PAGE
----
OECD transport ministers focus on reshaping transport concerning climate change
U.N. Secretary-General Ban Ki-moon has urged the world's transport ministers to accelerate efforts to combat climate change and "find new green solutions." The 2015 theme of the International Transport Forum's (ITF) annual summit is: "Transport, Trade and Tourism: Mobility for a connected world." It is the largest global event that brings together all key players of the transport sector under one roof in Leipzig, Germany.
Under the presidency of New Zealand, the annual summit is being held for the seventh time with over 3,000 participants, which include transport ministers, renown academics and CEO's of some of the world's largest transport companies.
"I urge all of you to accelerate your efforts," Ban said in a video message released ahead of the annual meeting. "It is time to reshape the world's transport systems for a cleaner, safer and more sustainable future."
Ban called sustainable transport "a common thread" linking the upcoming U.N. summit in September in New York and the Convention on Climate Change (COP21) climate change conference in Paris in December. In New York, world leaders will define a post-2015 development agenda. In Paris, governments will seek to agree on concrete actions to limit the effects of global warming.
At the plenary session of the summit, German Federal Minister of Transport and Infrastructure Alexander Dobrindt stressed the importance of three phenomena in the transport sector – mobility, interconnection and transformation of personal commute options, namely cars, to living space and work activities through automation technologies. Dobrindt arrived at the venue with a self-driven BMW i3, and he later stressed his recent experience with a similar Audi vehicle on a motorway.
ITF Secretary-General Jose Viegas emphasized the importance of the summit as an important stop between the United Nations Climate Summit in 2014 and the 21st Session of the Conference of Parties to the U.N. COP21 framework.
How to address the needs of growing economies, changing production bases and new trade routes, fuel efficiency and reducing carbon emissions are among the key questions that are all being addressed and answered in Leipzig.
New trade routes: The Eurasian bridge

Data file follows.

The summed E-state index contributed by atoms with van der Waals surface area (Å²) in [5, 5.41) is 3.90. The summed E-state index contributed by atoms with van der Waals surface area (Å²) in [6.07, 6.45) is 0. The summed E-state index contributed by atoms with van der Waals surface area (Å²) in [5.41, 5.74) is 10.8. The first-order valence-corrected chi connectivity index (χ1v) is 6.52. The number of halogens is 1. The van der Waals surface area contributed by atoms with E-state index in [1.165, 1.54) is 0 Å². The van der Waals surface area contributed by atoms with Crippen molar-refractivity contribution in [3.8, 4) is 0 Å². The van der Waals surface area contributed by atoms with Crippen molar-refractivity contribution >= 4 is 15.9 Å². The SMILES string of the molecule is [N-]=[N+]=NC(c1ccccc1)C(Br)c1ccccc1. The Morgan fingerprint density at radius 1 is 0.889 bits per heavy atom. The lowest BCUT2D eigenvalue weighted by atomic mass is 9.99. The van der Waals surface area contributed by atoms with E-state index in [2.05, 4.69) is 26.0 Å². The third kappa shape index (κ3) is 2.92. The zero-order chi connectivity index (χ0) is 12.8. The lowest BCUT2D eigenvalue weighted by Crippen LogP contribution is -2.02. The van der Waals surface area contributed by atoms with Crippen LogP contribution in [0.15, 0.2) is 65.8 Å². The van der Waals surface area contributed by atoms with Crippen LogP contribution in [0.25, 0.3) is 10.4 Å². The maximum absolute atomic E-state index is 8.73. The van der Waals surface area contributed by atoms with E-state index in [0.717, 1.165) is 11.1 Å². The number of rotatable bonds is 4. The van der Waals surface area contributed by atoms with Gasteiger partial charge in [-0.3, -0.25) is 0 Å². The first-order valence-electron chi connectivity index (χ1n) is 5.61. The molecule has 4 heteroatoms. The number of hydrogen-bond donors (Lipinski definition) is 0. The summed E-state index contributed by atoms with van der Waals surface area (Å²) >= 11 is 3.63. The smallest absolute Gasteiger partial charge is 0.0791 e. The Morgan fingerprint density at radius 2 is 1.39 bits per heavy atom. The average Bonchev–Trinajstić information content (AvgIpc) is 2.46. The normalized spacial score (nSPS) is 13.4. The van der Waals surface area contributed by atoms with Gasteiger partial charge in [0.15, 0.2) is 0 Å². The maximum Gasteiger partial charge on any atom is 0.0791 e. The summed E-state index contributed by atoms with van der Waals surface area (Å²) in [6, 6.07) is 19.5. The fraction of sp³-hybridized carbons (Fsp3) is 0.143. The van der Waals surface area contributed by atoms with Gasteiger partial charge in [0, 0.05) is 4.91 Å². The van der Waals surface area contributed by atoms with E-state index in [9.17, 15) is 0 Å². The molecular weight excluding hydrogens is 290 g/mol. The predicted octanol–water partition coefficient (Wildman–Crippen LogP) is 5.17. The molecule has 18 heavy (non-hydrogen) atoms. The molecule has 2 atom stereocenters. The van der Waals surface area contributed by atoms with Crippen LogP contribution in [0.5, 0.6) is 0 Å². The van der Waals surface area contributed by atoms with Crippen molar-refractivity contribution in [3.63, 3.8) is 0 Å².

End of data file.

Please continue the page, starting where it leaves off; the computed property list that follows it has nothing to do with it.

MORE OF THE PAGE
Alternative and more efficient trade routes that shorten the duration of goods traveling from one point to another while reducing costs and environmental impact are at the top the agenda.
The use of rail transport for cross-continental trade was stressed at every session. Jean-Pierre Loubinoux, director-general of the International Union of Railways (UIC), said that a mix transportation is necessary and is a growing trend, stressing the incapability of railways to deliver for the "last mile," which again requires trucks or other modes of transport for final delivery. There are initiatives to develop more corridors between Europe and Asia, Loubinoux said, and pointed out that the missing links between rail networks are sometimes 10 kilometers to 40 kilometers. Loubinoux emphasized the importance of standardizing improvement and facilitating rail trade, noting that it has been achieved in road transport through standard consignment bills and other documents.
Uwe Leuschner, Business Development East and Trans-Eurasia vice president of Germany's leading rail freighter Deutsche Bahn (DB) Schenker, emphasized that production bases in China are currently moving inland from the east. Leuschner said that they brought together different players like China, Russia, Kazakhstan and Belarus and it "was not an easy task." Stressing closed markets, different rail gauges, container systems and geographical difficulties, he said currently around 400 westbound and 100 eastbound trains depart in a week despite these difficulties. The delivery time from China to Germany has reduced to 13 days to 15 days, which has become the largest advantage for DB Schenker, along with fewer costs and a smaller carbon footprint.